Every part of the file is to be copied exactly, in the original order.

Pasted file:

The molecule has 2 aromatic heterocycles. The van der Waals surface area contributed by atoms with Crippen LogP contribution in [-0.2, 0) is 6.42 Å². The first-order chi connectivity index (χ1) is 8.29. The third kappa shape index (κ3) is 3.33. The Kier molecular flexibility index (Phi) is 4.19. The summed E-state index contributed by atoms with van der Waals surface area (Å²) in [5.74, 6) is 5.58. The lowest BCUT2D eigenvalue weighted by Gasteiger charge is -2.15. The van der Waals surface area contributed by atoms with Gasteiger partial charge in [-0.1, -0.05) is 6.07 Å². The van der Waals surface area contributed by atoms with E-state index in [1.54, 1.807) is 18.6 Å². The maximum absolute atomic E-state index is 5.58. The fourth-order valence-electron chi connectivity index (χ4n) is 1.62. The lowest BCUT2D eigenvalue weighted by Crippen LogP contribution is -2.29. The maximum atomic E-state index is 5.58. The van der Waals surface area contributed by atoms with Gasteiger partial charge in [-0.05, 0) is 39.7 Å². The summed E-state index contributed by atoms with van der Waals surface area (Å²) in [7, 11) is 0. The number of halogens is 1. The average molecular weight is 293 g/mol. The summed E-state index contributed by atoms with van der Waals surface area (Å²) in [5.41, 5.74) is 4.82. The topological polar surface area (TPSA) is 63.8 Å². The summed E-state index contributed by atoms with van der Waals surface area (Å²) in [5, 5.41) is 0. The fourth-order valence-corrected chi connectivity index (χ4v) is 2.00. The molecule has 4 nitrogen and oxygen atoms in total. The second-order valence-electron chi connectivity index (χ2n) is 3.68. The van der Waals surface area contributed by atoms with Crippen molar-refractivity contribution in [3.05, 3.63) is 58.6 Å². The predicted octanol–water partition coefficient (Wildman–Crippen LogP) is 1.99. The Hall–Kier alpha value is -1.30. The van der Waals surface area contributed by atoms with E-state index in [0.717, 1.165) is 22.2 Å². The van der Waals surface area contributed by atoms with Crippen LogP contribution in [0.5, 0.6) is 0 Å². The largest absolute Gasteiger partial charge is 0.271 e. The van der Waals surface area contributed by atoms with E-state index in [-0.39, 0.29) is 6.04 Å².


The molecule has 2 aromatic heterocycles. The van der Waals surface area contributed by atoms with Crippen LogP contribution in [-0.2, 0) is 6.42 Å². The first-order chi connectivity index (χ1) is 8.29. The third kappa shape index (κ3) is 3.33. The Kier molecular flexibility index (Phi) is 4.19. The summed E-state index contributed by atoms with van der Waals surface area (Å²) in [5.74, 6) is 5.58. The lowest BCUT2D eigenvalue weighted by Gasteiger charge is -2.15. The van der Waals surface area contributed by atoms with Gasteiger partial charge in [-0.1, -0.05) is 6.07 Å². The van der Waals surface area contributed by atoms with E-state index in [1.54, 1.807) is 18.6 Å². The maximum absolute atomic E-state index is 5.58. The fourth-order valence-electron chi connectivity index (χ4n) is 1.62. The lowest BCUT2D eigenvalue weighted by Crippen LogP contribution is -2.29. The maximum atomic E-state index is 5.58. The van der Waals surface area contributed by atoms with Gasteiger partial charge in [-0.05, 0) is 39.7 Å². The summed E-state index contributed by atoms with van der Waals surface area (Å²) in [7, 11) is 0. The number of halogens is 1. The average molecular weight is 293 g/mol. The summed E-state index contributed by atoms with van der Waals surface area (Å²) in [5.41, 5.74) is 4.82. The topological polar surface area (TPSA) is 63.8 Å². The summed E-state index contributed by atoms with van der Waals surface area (Å²) in [5, 5.41) is 0. The fourth-order valence-corrected chi connectivity index (χ4v) is 2.00. The molecule has 4 nitrogen and oxygen atoms in total. The second-order valence-electron chi connectivity index (χ2n) is 3.68. The van der Waals surface area contributed by atoms with Crippen molar-refractivity contribution in [3.05, 3.63) is 58.6 Å². The predicted octanol–water partition coefficient (Wildman–Crippen LogP) is 1.99. The Hall–Kier alpha value is -1.30. The van der Waals surface area contributed by atoms with E-state index in [0.717, 1.165) is 22.2 Å². The van der Waals surface area contributed by atoms with Crippen LogP contribution in [0.5, 0.6) is 0 Å². The largest absolute Gasteiger partial charge is 0.271 e. The van der Waals surface area contributed by atoms with E-state index in [-0.39, 0.29) is 6.04 Å².